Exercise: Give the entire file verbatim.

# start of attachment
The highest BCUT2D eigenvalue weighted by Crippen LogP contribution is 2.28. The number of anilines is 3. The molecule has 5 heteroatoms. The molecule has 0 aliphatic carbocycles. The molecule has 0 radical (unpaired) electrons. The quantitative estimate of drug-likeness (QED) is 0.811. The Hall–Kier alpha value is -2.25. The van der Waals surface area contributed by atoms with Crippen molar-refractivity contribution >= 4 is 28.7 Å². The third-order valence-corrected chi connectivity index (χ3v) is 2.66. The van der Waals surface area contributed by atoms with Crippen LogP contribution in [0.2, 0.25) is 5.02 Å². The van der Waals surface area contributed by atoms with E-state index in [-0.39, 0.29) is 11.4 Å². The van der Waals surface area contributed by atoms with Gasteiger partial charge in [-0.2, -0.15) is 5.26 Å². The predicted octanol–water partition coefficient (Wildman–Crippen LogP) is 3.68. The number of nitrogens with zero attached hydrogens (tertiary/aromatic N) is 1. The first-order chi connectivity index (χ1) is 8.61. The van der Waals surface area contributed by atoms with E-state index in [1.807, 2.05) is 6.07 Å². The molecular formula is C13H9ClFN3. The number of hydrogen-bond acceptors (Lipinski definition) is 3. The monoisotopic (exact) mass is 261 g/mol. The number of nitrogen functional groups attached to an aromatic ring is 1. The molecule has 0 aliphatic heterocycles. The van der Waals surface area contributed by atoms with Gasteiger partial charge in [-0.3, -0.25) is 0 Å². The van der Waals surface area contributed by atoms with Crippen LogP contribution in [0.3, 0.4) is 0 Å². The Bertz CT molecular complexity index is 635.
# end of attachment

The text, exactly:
The highest BCUT2D eigenvalue weighted by Crippen LogP contribution is 2.28. The number of anilines is 3. The molecule has 5 heteroatoms. The molecule has 0 aliphatic carbocycles. The molecule has 0 radical (unpaired) electrons. The quantitative estimate of drug-likeness (QED) is 0.811. The Hall–Kier alpha value is -2.25. The van der Waals surface area contributed by atoms with Crippen molar-refractivity contribution >= 4 is 28.7 Å². The third-order valence-corrected chi connectivity index (χ3v) is 2.66. The van der Waals surface area contributed by atoms with Crippen LogP contribution in [0.2, 0.25) is 5.02 Å². The van der Waals surface area contributed by atoms with E-state index in [-0.39, 0.29) is 11.4 Å². The van der Waals surface area contributed by atoms with Gasteiger partial charge in [-0.2, -0.15) is 5.26 Å². The predicted octanol–water partition coefficient (Wildman–Crippen LogP) is 3.68. The number of nitrogens with zero attached hydrogens (tertiary/aromatic N) is 1. The first-order chi connectivity index (χ1) is 8.61. The van der Waals surface area contributed by atoms with E-state index in [1.807, 2.05) is 6.07 Å². The molecular formula is C13H9ClFN3. The number of hydrogen-bond acceptors (Lipinski definition) is 3. The monoisotopic (exact) mass is 261 g/mol. The number of nitrogen functional groups attached to an aromatic ring is 1. The molecule has 0 aliphatic heterocycles. The van der Waals surface area contributed by atoms with Gasteiger partial charge in [-0.3, -0.25) is 0 Å². The van der Waals surface area contributed by atoms with Crippen LogP contribution in [0.3, 0.4) is 0 Å². The Bertz CT molecular complexity index is 635.